Startups turn to crowdfunding
When Oakland startup MegaBots needed cash to give its 15-foot-tall, 12,000-pound combat robot more firepower, the company put out a call for help online.
The founders set up a crowdfunding campaign on Kickstarter.com last summer, explaining that their giant robot needed modifications to prepare for a duel with another robot built by a team in Japan. A month later, MegaBots had raised more than $550,000 from almost 8,000 supporters.
Crowdfunding is becoming a popular option for early-stage startups that need capital to get off the ground. It generates buzz among potential customers and, for a few companies, can raise seven figures. It may be an especially attractive option in the current market, with venture funding harder to come by. But multimillion-dollar success stories remain rare, and it isn't expected to replace VC funding anytime soon.
Since Kickstarter launched in 2009, it's been used by more than 4,000 tech projects to meet their funding goals - with 51 of those projects raising at least $1 million. And the market may be about to expand exponentially, thanks to new federal regulations that go into effect this spring making it easier for startups to give their online backers a share in their company instead of just a thank-you T-shirt.
"I think in five years, every company that wants to raise money, the first thing they do is go online," said Markley Roderick, a crowdfunding attorney in New Jersey who works with California clients.
In 2014 crowdfunding campaigns raised $9.46 billion in North America, and the industry had an annual growth rate of 145 percent, according to a study published last year by crowdsourcing research and advisory firm Massolution. Some of the projects launched on Kickstarter have been hugely successful. Pebble, based in Silicon Valley, raised $20 million last year to fund its smartwatch - making it the most-funded Kickstarter campaign ever.
Still, crowdfunding isn't going to replace traditional VC and angel funding anytime soon, says VLP Law Group founding partner David Goldenberg, who represents startups in funding deals and other matters. Venture capital firms pumped more than $27 billion into Silicon Valley last year, according to a report by the National Venture Capital Association.
"If you're going for crowdfunding, most of the time it's because you've struck out with those more traditional sources," Goldenberg said.
It's also harder to raise a large chunk of cash on a crowdfunding platform. Globally, the average donation-based crowdfunding campaign raised a little more than $3,000 in 2014, according to the Massolution study. And most campaigns fail. Only 36 percent of Kickstarter projects reach their funding goal, according to the company. When a Kickstarter campaign falls even $1 short of its funding goal, it gets nothing - the project's contributors are never charged.
Experts say crowdfunding allows fans to support ideas they're passionate about and feel like they're connected to the company. In exchange for their cash, they generally receive early access to the company's product, or swag such as T-shirts and stickers. But those warm feelings can fade quickly if the startup takes their money and then cashes out - as happened with virtual reality company Oculus VR in 2014.
Oculus raised $2.4 million on Kickstarter in 2012 before being acquired by Facebook for $2 billion two years later. The acquisition sparked complaints from some of the 9,500 Oculus backers who got nothing from the deal - though they hadn't been promised a payout, and weren't entitled to a stake in the company. In January, Oculus announced it would ship free virtual reality headsets to its Kickstarter backers.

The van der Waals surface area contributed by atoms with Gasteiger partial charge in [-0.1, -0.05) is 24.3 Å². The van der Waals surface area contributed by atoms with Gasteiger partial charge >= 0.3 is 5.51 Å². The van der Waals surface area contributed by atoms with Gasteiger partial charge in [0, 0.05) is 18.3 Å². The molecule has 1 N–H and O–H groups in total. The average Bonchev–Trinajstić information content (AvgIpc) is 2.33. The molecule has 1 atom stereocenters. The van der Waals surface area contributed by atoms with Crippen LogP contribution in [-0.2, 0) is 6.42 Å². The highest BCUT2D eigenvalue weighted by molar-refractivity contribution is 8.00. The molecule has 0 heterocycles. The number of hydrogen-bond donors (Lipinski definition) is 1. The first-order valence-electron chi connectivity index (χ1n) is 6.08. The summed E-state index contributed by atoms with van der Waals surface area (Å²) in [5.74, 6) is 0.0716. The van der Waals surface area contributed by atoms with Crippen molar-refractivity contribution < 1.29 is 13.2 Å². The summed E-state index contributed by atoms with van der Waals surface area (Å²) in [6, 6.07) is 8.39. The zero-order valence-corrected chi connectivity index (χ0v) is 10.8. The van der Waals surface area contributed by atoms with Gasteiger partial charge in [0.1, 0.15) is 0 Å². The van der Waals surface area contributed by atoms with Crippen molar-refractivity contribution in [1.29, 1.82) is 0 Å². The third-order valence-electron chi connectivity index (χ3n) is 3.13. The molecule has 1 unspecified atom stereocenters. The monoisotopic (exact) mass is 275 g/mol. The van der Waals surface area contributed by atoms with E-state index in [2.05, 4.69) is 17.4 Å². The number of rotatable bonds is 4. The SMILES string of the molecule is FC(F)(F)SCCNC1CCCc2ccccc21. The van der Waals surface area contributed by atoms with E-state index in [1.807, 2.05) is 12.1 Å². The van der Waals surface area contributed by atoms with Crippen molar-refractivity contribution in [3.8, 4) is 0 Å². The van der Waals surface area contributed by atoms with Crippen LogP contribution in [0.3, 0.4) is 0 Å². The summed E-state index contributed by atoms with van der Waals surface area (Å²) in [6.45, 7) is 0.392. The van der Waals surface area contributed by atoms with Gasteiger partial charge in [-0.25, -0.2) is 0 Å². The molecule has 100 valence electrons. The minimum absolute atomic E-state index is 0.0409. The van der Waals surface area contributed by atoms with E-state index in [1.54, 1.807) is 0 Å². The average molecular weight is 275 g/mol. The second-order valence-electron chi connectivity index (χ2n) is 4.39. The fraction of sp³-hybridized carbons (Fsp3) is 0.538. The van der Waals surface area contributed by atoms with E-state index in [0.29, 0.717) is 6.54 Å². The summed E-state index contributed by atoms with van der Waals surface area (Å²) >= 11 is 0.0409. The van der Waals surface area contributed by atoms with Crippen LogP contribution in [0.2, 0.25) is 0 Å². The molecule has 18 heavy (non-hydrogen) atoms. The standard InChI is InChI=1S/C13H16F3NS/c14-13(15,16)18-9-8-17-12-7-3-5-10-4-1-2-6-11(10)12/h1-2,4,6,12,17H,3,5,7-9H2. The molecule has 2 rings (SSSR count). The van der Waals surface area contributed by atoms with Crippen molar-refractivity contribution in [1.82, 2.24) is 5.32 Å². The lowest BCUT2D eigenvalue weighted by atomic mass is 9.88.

The founders of Flosstime, also based in Silicon Valley, say their Kickstarter campaign was about the experience as much as the money. They raised almost $53,500 from more than 1,000 backers in December for their smart dental floss dispenser. The futuristic-looking machine sticks to a bathroom mirror and displays a blue "smile" when the user flosses regularly, and a red "frown" when he or she doesn't.
"There's a lot of momentum behind crowdfunding, and it's almost like a badge of honor if you pull it off," said CEO and founder Michael Evans.
The campaign gave Flosstime far more publicity than a VC round, and it allowed the startup to connect with its customers and get early feedback on the product, he said.
Up in Oakland, MegaBots had a similar experience.
"The Kickstarter campaign really helped us generate awareness and connect with our most passionate fans," said co-founder Brinkley Warren.
Last year's campaign was MegaBots' second try. The company failed to reach its $1.8 million goal in 2014 - receiving pledges of just $65,319 - and walked away with nothing. MegaBots succeeded the second time around, after reining in expectations. Since then MegaBots has raised more than $2 million in private investment, including a recent VC round from investors including AME Cloud Ventures and Azure Capital Partners, Warren said. The company, which hopes to turn robot fighting into the sporting event of the future, continues to work on beefing up its prototype robot to make it battle-ready.
New SEC rules go into effect this month that will expand equity crowdfunding. Companies will be able to raise up to $1 million a year from anyone - friends, family, neighbors, fans or strangers - and give their backers a share of the company in exchange for their investment.
Rob Solomon, CEO of charity crowdfunding platform GoFundMe, predicts equity crowdfunding is going to be "disastrous" for most inexperienced investors.
"Investing in startups and picking the right ones is really hard," he said. "It's really hard to get it right even if that's what you do for a living."
©2016 The Mercury News (San Jose, Calif.)
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